In my experience in western Canada the bulk of Instructional Designers (“IDers”), also called “training developers” or “curriculum writers”, completed a teacher education program. Yet ironically most of the people developing and delivering training are Subject Matter Experts (“SME”) in their field, who largely came up through the ranks as exemplary performers (e.g. cashier, warehouse technician, customer service representative, process plant worker). These folks were later moved into a training role because of their superior on-the-job performance (not to mention the necessary knowledge, skills and attitudes). As someone who studied teacher education in Canada prior to learning instructional design in the US, it’s interesting to contrast the preference south of the border for hiring people with a Master’s in Instructional Design to develop corporate training aligned with strategic objectives. Does it mean Canadian IDers trained in teachers’ college (or not even that) are ineffective? Not necessarily; I see value in learning from either a formal program or experience. Still, formal education or experience doesn’t guarantee great performance or following best practices, in any field. The “self-taught” typically have gaps in their knowledge that formal programs are designed to systematically address. The ideal situation for sound instructional design: a SME partnering with a qualified IDer to develop effective instruction together.

The logic of the IDer is to identify what the learners need to know and do. This information will determine the learning and performance objectives, or intended learning outcomes of the instruction. In workplaces, a close cousin to Training/Learning and Development is the Human Resources department – often responsible for coordinating and tracking work-related training such as orientation, compliance-based or regulatory courses, or sponsored work-related learning. Naturally keeping staff engaged and skilled goes a long way to supporting their retention and productivity – a win-win. My favorite counter argument to management’s weak declaration that, “We’ll train ‘em up and they’ll leave” is “And if you don’t train them up and they stay, how will that serve you better?”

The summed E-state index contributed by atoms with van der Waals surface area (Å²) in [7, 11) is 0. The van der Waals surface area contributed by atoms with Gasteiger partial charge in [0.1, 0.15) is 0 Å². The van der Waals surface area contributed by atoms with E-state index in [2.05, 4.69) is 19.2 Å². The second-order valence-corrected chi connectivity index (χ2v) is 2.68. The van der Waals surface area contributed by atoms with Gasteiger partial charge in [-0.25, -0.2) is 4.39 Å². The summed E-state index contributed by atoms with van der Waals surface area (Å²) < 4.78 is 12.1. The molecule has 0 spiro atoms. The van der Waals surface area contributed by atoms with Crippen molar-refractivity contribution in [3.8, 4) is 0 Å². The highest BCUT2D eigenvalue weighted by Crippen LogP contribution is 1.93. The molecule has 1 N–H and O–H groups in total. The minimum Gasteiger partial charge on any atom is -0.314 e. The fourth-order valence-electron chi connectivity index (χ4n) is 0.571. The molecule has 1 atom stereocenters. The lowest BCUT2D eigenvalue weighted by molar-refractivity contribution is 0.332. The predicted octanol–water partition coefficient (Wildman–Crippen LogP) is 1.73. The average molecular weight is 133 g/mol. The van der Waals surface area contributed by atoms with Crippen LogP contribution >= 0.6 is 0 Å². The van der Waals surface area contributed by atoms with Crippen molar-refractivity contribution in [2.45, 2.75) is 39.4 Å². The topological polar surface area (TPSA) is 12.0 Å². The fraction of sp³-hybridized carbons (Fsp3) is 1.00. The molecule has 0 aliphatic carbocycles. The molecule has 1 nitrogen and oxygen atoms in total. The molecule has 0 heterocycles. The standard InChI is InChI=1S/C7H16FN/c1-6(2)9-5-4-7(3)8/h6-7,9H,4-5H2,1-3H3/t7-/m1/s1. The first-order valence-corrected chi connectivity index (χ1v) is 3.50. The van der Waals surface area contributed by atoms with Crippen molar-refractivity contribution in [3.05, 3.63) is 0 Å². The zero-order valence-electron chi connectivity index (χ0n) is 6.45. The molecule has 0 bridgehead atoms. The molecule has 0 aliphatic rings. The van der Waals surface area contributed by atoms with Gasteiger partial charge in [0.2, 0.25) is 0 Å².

Adults learn for different reasons, often work-related ones. They usually invest time and effort in learning as a means to an end – moving up at work, making more money, gaining status, entering/changing careers, or doing what they love and trusting the money will one day follow. Like an engineer designing a bridge the IDer designing a course needs to know the learners’ needs (job and task, or program related) and other circumstances.

Creating learner centered training or instruction means clarifying:

  1. Top Management’s support and commitment to developing this instruction (course, training, seminar)
  2. Specific knowledge/skill and performance gaps that need closing
  3. Target population’s characteristics (as a group and individual to some extent)
  4. Learning and Performance Contexts
  5. Logistics (i.e. time, budget, human resources, quality standards and assurances), and
  6. Likely ROI (Return on Investment) measurable RESULTS of developing/delivering a pricey strategic learning opportunity.

Qualified and empathic SMEs and IDers are critical to assessing and developing a suitable learning and performance solution according to identified needs. If you need to accurately assess needs, develop effective training that gets results, or evaluate a current program contact Performance Solutions Corp. for a complimentary consult. Why continue to run a high-end Training program as is, if there is no evidence of learning transfer or value-add to the business?